See also wharemate, kirimate, whānau pani, pō mihimihi, poroporoaki, pare kawakawa, takahi whare
2. (noun) sound, playing.
I runga i tana kōhatu a Hinemoa e noho ana i te tangihanga mai o te kōauau a Tūtānekai i Mokoia (TTT 1/6/1927:599). / Hinemoa was sitting on her rock when Tūtānekai played his flute on Mokoia Island.
1. (verb) (-ia,-ina) to perform the kawa ceremony, open a new house.
Nō te 23 o ngā rā o Ākuhata ka kawaia te whare nei (TTT 1/10/1922:7). / On 23 August the kawa ceremony was performed to open this house.
2. (noun) a ceremony to remove tapu from a new house or canoe.
(Te Pihinga Textbook (Ed. 2): 170-171;)
Ko te tikanga o tēnei mea, o te kawa, e pure ana i te kawa tapu o Tāne kia noa (TTT 1/5/1930:2055). / The purpose of the kawa ceremony is to ritually remove the tapu of Tāne so that it becomes free of tapu.
See also tānga o te kawa
3. (noun) karakia (ritual chants) and customs for the opening of new houses, canoes and other events.
Nā ngā kaumātua o Te Arawa i wewete ngā tapu o ōna whakairo, i karakia te karakia o te waere, te kawa, te toki, te takapou (TTT 1/10/1922:8). / The elders of Te Arawa removed the tapu from its carvings, recited the incantations of the waere (clearing the tapu of the building), of the kawa (calling on the powers to ruruku, or bind together, the uprights and rafters of the building), the toki (incantation addressed to the tree from which the carvings were made using the toki, or axe) and the takapou (incantation lifting the tapu to enable the entry of women into the house and spreading the mat of occupation and use).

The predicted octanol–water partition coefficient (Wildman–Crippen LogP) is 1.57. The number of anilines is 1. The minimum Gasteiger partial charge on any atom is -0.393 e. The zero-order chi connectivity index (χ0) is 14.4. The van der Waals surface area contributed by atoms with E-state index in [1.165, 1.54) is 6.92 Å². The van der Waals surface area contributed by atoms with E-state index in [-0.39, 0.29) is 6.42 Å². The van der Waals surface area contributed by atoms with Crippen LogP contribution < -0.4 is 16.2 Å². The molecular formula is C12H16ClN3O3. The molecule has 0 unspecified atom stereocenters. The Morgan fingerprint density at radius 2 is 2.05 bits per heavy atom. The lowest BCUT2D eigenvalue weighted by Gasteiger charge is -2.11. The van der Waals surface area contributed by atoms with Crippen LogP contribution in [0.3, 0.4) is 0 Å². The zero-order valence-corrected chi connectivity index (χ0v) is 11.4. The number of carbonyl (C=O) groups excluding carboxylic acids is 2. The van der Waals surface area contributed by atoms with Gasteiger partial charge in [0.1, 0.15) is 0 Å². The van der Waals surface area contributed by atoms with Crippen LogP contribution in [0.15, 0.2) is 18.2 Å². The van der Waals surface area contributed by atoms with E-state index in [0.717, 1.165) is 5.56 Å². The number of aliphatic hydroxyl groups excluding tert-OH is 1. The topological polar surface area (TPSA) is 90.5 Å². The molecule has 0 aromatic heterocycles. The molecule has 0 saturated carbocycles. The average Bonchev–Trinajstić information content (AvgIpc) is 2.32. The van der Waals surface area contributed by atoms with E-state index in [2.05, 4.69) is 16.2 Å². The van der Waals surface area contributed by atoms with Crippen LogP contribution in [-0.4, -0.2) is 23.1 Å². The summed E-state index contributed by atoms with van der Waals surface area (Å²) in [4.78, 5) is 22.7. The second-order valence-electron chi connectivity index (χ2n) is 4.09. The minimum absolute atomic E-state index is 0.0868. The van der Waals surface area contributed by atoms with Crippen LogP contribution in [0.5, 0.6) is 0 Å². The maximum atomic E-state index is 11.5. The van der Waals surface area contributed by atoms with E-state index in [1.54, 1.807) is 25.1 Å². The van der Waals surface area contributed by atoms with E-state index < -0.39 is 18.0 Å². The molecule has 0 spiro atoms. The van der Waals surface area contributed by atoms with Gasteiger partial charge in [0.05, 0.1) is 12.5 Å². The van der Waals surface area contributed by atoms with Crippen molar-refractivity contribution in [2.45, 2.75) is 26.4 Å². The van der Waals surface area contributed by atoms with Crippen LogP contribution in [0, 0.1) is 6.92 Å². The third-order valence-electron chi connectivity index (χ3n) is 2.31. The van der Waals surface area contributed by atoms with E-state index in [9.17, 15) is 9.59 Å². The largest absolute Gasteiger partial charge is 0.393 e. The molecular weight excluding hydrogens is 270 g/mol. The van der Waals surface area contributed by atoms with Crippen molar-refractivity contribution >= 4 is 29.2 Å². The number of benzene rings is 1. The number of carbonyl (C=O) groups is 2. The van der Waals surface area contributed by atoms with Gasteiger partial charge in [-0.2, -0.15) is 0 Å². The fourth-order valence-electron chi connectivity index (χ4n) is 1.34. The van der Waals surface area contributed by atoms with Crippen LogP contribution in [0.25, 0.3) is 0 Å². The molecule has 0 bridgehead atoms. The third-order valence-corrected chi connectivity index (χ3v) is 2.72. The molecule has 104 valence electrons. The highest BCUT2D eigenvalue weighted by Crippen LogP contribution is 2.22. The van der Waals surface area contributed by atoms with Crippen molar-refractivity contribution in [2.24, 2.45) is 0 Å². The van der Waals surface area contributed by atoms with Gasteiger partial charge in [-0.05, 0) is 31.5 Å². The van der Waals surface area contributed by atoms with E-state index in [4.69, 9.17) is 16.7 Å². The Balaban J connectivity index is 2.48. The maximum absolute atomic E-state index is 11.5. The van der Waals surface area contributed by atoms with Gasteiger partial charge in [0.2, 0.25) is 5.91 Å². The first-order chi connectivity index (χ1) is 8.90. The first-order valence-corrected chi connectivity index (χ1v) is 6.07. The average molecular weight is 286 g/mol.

4. (noun) marae protocol - customs of the marae and wharenui, particularly those related to formal activities such as pōhiri, speeches and mihimihi. This seems to be a modern extension of the word.
Kāti, nō te taenga mai o Kuīni Irihāpeti Te Tuarua ki Rotorua i te 2 o Hānuere 1954, takahia ana e Heke te kawa, he ruarua nei ngā miniti e hauoraora ake ana tana kōrero ki te Kuīni mō te takoha roera, arā, mō te tokotoko hiriwa (TTR 2000:27). / Well, when Queen Elizabeth II arrived at Rotorua on 2 January 1954, Heke broke protocol by speaking animately to the Queen for several minutes about the royal gift of the silver cane.
What is the Māori meaning of mihi? ›